Orator. We pray leave to proceed with our answer, and talk about the land afterwards.V1 a small brook under a tree; ate a good dinner of cold boiled and roast venison; drank good fresh lemon-punch and wine."
 According to the paper ascribed to L茅ry it was only the eighth.One of the objects was, no doubt, to check the progress of the English settlements; but, pursues Charlevoix, "the essential point was to commit the Abenakis in such a manner that they could not draw back." This object was constantly kept in view. The French claimed at this time that the territory of Acadia reached as far westward as the Kennebec, which therefore formed, in their view, the boundary between the rival nations, and they trusted in the Abenakis to defend this assumed line of demarcation. But the Abenakis sorely needed English guns, knives, hatchets, and kettles, and nothing but the utmost vigilance could prevent them from coming to terms with those who could supply their necessities. Hence[Pg 48] the policy of the French authorities on the frontier of New England was the opposite of their policy on the frontier of New York. They left the latter undisturbed, lest by attacking the Dutch and English settlers they should stir up the Five Nations to attack Canada; while, on the other hand, they constantly spurred the Abenakis against New England, in order to avert the dreaded event of their making peace with her. Dongan to Denonville, 22 May, 1686, in N. Y. Col. Docs., III. 455.
* Avaugour, M茅moire, Gasp茅 4 Ao?t 1663. Vaudreuil au Ministre, 30 Oct. 1755.The preparation of the convert for baptism was often very slight. A dying Algonquin, who, though 164 meagre as a skeleton, had thrown himself, with a last effort of expiring ferocity, on an Iroquois prisoner, and torn off his ear with his teeth, was baptized almost immediately.  In the case of converts in health there was far more preparation; yet these often apostatized. The various objects of instruction may all be included in one comprehensive word, submission,鈥攁n abdication of will and judgment in favor of the spiritual director, who was the interpreter and vicegerent of God. The director's function consisted in the enforcement of dogmas by which he had himself been subdued, in which he believed profoundly, and to which he often clung with an absorbing enthusiasm. The Jesuits, an Order thoroughly and vehemently reactive, had revived in Europe the medi?val type of Christianity, with all its attendant superstitions. Of these the Canadian missions bear abundant marks. Yet, on the whole, the labors of the missionaries tended greatly to the benefit of the Indians. Reclaimed, as the Jesuits tried to reclaim them, from their wandering life, settled in habits of peaceful industry, and reduced to a passive and childlike obedience, 165 they would have gained more than enough to compensate them for the loss of their ferocious and miserable independence. At least, they would have escaped annihilation. The Society of Jesus aspired to the mastery of all New France; but the methods of its ambition were consistent with a Christian benevolence. Had this been otherwise, it would have employed other instruments. It would not have chosen a Jogues or a Garnier. The Society had men for every work, and it used them wisely. It utilized the apostolic virtues of its Canadian missionaries, fanned their enthusiasm, and decorated itself with their martyr crowns. With joy and gratulation, it saw them rival in another hemisphere the noble memory of its saint and hero, Francis Xavier.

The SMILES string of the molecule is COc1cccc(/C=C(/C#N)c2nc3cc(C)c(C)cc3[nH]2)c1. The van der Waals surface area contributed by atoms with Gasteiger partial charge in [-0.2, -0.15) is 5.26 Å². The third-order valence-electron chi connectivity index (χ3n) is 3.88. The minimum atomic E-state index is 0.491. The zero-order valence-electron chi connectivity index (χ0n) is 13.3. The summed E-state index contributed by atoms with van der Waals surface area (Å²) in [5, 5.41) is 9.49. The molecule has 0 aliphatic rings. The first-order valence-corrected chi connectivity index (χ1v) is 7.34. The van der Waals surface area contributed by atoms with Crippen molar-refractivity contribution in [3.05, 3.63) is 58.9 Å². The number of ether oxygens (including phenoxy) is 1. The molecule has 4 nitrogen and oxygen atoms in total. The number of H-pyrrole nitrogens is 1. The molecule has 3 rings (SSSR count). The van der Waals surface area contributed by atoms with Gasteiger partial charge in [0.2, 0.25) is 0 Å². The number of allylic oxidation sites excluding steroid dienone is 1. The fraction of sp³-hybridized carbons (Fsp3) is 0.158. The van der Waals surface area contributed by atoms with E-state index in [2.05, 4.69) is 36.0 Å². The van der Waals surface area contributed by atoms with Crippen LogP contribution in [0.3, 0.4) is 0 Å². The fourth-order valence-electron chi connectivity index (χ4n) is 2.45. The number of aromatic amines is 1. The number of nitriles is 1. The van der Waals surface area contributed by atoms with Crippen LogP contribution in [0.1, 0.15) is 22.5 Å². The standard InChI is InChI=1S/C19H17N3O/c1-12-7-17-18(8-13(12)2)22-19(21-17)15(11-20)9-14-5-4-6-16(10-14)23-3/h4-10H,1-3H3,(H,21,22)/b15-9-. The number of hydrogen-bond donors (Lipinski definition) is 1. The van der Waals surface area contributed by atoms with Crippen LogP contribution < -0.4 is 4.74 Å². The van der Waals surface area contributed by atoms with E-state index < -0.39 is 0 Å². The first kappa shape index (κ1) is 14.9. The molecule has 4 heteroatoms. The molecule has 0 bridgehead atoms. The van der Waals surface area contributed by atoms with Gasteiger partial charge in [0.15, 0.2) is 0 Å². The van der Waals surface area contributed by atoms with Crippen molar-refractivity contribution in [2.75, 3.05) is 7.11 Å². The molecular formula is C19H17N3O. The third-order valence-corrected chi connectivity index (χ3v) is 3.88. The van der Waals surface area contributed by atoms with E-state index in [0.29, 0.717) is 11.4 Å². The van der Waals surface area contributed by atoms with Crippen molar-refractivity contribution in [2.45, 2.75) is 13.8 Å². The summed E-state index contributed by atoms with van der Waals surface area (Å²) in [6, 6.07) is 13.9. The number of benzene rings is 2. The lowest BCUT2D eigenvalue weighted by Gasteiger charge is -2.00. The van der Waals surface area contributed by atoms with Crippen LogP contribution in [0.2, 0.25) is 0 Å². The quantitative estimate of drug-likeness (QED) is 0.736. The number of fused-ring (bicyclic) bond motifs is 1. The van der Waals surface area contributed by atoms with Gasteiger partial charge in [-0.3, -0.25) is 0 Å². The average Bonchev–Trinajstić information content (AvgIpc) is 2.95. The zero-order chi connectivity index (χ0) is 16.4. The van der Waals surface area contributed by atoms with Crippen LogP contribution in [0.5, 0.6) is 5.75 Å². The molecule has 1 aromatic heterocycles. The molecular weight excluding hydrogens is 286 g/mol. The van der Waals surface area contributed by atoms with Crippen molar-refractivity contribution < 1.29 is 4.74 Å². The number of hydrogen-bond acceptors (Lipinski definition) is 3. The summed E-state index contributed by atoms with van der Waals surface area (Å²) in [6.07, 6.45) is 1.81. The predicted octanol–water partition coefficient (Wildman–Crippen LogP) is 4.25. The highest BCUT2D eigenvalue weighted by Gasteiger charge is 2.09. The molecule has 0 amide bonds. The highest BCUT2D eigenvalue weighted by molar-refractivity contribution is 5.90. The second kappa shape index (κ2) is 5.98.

Amherst, with five regiments from Louisbourg, came, early in October, to join Abercromby at Lake George, and the two commanders discussed 130On the fourth of September, Captain Bourdet, apparently a private adventurer, had arrived from France with a small vessel. When he returned, about the tenth of November, Laudonniere persuaded him to carry home seven or eight of the malcontent soldiers. Bourdet left some of his sailors in their place. The exchange proved most disastrous. These pirates joined with others whom they had won over, stole Laudonniere's two pinnaces, and set forth on a plundering excursion to the West Indies. They took a small Spanish vessel off the coast of Cuba, but were soon compelled by famine to put into Havana and give themselves up. Here, to make their peace with the authorities, they told all they knew of the position and purposes of their countrymen at Fort Caroline, and thus was forged the thunderbolt soon to be hurled against the wretched little colony.
WRECK OF THE "AIMABLE". "Ce qui mit M. de la Barre en fureur." Belmont, Histoire du Canada.
 This was the "Great Comet of 1680." Dr. B. A. Gould writes me: "It appeared in December, 1680, and was visible until the latter part of February, 1681, being especially brilliant in January." It was said to be the largest ever seen. By observations upon it, Newton demonstrated the regular revolutions of comets around the sun. "No comet," it is said, "has threatened the earth with a nearer approach than that of 1680." (Winthrop on Comets, Lecture II. p. 44.) Increase Mather, in his Discourse concerning Comets, printed at Boston in 1683, says of this one: "Its appearance was very terrible; the Blaze ascended above 60 Degrees almost to its Zenith." Mather thought it fraught with terrific portent to the nations of the earth. This village seems to have been that attacked by Denonville in 1687. It stood on Boughton Hill, near the present town of Victor.